Week 4 Lindsay Romano Post

This week’s readings helped me to appreciate the many ways in which critical care shows up in our schools through black women teachers and leaders. I loved unpacking the concept of mothering and motherhood in schooling and how a woman’s natural inclination towards mothering and parenting can and should inform their teaching. In the Beauboeuf-Lafontant article, she mentions the ways in which mothering for many black women educators is “a matter of fact” and an “emotional strength.” It was powerful to read these words alongside the concept of mothering because so often in our capitalist society, the act of “mothering” is looked down upon and perhaps even seen as weak. This article flips this notion on its head and instead places motherhood in highest esteem, as something that comes natural to women and that is a key in our collective liberation.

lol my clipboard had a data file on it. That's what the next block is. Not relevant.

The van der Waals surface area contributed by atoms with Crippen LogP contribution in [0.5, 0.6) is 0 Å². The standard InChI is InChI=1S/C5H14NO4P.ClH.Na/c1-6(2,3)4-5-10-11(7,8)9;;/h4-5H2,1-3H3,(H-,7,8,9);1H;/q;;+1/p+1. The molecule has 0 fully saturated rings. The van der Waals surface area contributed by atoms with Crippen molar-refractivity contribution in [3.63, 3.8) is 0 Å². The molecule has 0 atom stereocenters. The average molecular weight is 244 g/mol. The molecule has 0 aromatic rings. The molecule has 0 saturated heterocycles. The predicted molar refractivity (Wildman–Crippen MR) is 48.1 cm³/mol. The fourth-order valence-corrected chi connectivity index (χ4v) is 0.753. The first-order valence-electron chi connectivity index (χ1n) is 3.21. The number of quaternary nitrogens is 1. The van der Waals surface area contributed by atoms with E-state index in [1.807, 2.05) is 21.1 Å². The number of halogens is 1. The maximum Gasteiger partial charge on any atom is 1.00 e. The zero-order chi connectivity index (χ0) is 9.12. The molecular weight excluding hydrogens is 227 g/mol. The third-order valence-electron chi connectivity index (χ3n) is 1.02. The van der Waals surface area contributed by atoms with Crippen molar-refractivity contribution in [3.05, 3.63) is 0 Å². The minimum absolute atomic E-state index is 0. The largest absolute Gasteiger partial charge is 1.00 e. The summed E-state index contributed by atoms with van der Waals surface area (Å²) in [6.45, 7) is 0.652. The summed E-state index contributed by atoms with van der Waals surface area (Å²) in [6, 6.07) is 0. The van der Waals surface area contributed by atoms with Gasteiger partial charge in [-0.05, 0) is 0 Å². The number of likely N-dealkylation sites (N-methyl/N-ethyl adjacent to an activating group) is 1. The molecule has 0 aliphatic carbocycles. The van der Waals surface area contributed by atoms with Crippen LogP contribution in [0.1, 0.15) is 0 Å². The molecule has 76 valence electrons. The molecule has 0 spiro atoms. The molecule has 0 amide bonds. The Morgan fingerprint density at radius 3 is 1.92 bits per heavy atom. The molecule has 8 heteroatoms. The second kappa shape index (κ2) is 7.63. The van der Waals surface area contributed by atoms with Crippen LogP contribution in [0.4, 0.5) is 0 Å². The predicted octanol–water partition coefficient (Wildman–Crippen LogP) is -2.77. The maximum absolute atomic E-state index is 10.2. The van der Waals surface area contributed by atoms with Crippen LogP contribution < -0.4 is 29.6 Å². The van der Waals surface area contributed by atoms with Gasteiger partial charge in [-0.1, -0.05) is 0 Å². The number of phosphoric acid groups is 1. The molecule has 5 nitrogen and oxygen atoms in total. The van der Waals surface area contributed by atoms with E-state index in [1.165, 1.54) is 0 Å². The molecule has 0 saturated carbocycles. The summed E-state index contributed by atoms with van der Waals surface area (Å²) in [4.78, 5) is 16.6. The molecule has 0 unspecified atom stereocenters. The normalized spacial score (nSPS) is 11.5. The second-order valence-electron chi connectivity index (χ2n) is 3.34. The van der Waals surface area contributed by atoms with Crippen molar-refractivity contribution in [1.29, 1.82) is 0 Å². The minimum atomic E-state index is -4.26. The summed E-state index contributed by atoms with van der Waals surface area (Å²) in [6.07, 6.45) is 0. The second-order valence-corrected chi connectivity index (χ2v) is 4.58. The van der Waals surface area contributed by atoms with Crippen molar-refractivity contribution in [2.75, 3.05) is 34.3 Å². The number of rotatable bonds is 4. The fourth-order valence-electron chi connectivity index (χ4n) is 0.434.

Beauboeuf-Lafontant also likens care and love in teaching to the bible and the ten commandments, stating, “Thou shalt love they students as you would love your own children” (Collins, 1992, p. 178). This statement speaks to me deeply and makes so much sense, yet I have been in so many classrooms where there feels to be a void of love, or rather, a lack of focus on love and care. We forget that we are working with human beings and that human beings need care in order to grow and thrive. A connection to religion was also discussed in the Witherspoon and Makoto Arnold article, who discussed the ways in which theological caretakers exhibit care. It made me wonder about our “secular” public education system which is so often void of spirituality and if spirituality and spaces of worship can actually teach us a lot about critical care. The exploration of “The Black Church” in the article sheds light on the ways in which Black spirituality has come to be located in resistance. It also sheds light on the ways in which black women educators resemble pastors. This connection to spirituality is profound and necessary (Witherspoon, 2010). Similar to mothering, spirituality comes naturally. In our secularized world, however, it has been looked down upon and even discouraged in public schools. Placing spirituality and a spiritual practice in the center of teaching practices places care at the center. “Much like a pastor, these women not only believed in ensuring the academic well-being of their students, but also in providing holistic care of mind, body, and spirit” (p. 224). This holistic approach to education is necessary. I am left wondering: Why have we lost this approach in so many classrooms, and how can we regain it? How can we better care for ourselves so that we can focus on our students and care for them as we care for our own children? How can we foster our own spiritual development so that we can also foster it in our students?